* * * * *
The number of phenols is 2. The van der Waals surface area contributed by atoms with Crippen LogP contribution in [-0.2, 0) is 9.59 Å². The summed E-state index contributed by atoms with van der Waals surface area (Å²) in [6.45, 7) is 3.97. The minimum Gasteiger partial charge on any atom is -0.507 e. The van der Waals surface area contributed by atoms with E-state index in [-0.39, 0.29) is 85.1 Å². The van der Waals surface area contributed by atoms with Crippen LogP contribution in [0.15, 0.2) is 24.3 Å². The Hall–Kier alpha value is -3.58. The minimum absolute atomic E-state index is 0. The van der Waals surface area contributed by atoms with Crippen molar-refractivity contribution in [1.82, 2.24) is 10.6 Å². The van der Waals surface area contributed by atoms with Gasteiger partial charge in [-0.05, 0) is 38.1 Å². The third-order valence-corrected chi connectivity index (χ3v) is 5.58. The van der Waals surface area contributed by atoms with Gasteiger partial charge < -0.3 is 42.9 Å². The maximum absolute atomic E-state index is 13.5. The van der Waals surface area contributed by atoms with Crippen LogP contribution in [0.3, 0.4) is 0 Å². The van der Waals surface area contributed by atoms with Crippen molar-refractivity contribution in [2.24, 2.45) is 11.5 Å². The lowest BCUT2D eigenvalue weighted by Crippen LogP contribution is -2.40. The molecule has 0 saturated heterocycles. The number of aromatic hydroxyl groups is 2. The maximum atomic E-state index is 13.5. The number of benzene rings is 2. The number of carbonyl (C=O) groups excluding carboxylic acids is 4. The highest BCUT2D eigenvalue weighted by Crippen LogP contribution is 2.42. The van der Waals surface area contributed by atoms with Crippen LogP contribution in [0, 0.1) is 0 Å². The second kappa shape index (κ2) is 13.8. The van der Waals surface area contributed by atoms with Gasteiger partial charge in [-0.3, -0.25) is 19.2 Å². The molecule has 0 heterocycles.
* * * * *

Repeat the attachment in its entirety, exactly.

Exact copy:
The number of phenols is 2. The van der Waals surface area contributed by atoms with Crippen LogP contribution in [-0.2, 0) is 9.59 Å². The summed E-state index contributed by atoms with van der Waals surface area (Å²) in [6.45, 7) is 3.97. The minimum Gasteiger partial charge on any atom is -0.507 e. The van der Waals surface area contributed by atoms with E-state index in [-0.39, 0.29) is 85.1 Å². The van der Waals surface area contributed by atoms with Crippen LogP contribution in [0.15, 0.2) is 24.3 Å². The Hall–Kier alpha value is -3.58. The minimum absolute atomic E-state index is 0. The van der Waals surface area contributed by atoms with Crippen molar-refractivity contribution in [1.82, 2.24) is 10.6 Å². The van der Waals surface area contributed by atoms with Gasteiger partial charge in [-0.05, 0) is 38.1 Å². The third-order valence-corrected chi connectivity index (χ3v) is 5.58. The van der Waals surface area contributed by atoms with Gasteiger partial charge < -0.3 is 42.9 Å². The maximum absolute atomic E-state index is 13.5. The van der Waals surface area contributed by atoms with Crippen LogP contribution in [0.3, 0.4) is 0 Å². The van der Waals surface area contributed by atoms with Crippen molar-refractivity contribution in [2.24, 2.45) is 11.5 Å². The lowest BCUT2D eigenvalue weighted by Crippen LogP contribution is -2.40. The molecule has 0 saturated heterocycles. The number of aromatic hydroxyl groups is 2. The maximum atomic E-state index is 13.5. The number of benzene rings is 2. The number of carbonyl (C=O) groups excluding carboxylic acids is 4. The highest BCUT2D eigenvalue weighted by Crippen LogP contribution is 2.42. The van der Waals surface area contributed by atoms with Crippen LogP contribution in [0, 0.1) is 0 Å². The second kappa shape index (κ2) is 13.8. The van der Waals surface area contributed by atoms with Gasteiger partial charge in [-0.3, -0.25) is 19.2 Å². The molecule has 0 heterocycles.